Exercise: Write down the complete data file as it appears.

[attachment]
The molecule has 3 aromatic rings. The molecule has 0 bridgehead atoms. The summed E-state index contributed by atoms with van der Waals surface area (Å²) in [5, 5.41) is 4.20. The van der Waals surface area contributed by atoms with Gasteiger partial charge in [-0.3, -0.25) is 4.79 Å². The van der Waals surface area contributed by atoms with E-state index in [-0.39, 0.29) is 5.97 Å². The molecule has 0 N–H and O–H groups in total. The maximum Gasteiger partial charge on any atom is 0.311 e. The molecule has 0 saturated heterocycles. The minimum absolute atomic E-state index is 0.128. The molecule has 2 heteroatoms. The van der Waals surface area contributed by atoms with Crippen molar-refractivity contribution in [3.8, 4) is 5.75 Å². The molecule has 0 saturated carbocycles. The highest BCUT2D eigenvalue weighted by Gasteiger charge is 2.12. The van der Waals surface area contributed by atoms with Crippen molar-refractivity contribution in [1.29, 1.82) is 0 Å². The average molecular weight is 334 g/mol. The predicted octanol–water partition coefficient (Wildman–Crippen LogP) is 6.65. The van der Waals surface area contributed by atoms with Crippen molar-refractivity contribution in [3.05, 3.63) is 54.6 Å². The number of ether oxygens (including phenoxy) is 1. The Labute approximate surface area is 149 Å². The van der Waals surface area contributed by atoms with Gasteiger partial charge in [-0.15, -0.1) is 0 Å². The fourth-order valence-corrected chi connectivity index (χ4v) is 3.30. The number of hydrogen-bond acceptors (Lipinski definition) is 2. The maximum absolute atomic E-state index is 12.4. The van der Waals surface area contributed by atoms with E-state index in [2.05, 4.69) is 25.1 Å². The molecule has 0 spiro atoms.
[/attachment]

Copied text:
The molecule has 3 aromatic rings. The molecule has 0 bridgehead atoms. The summed E-state index contributed by atoms with van der Waals surface area (Å²) in [5, 5.41) is 4.20. The van der Waals surface area contributed by atoms with Gasteiger partial charge in [-0.3, -0.25) is 4.79 Å². The van der Waals surface area contributed by atoms with E-state index in [-0.39, 0.29) is 5.97 Å². The molecule has 0 N–H and O–H groups in total. The maximum Gasteiger partial charge on any atom is 0.311 e. The molecule has 0 saturated heterocycles. The minimum absolute atomic E-state index is 0.128. The molecule has 2 heteroatoms. The van der Waals surface area contributed by atoms with Crippen molar-refractivity contribution in [3.8, 4) is 5.75 Å². The molecule has 0 saturated carbocycles. The highest BCUT2D eigenvalue weighted by Gasteiger charge is 2.12. The van der Waals surface area contributed by atoms with Crippen molar-refractivity contribution in [1.29, 1.82) is 0 Å². The average molecular weight is 334 g/mol. The predicted octanol–water partition coefficient (Wildman–Crippen LogP) is 6.65. The van der Waals surface area contributed by atoms with Crippen molar-refractivity contribution in [3.05, 3.63) is 54.6 Å². The number of ether oxygens (including phenoxy) is 1. The Labute approximate surface area is 149 Å². The van der Waals surface area contributed by atoms with Gasteiger partial charge in [-0.15, -0.1) is 0 Å². The fourth-order valence-corrected chi connectivity index (χ4v) is 3.30. The number of hydrogen-bond acceptors (Lipinski definition) is 2. The maximum absolute atomic E-state index is 12.4. The van der Waals surface area contributed by atoms with E-state index in [2.05, 4.69) is 25.1 Å². The molecule has 0 spiro atoms.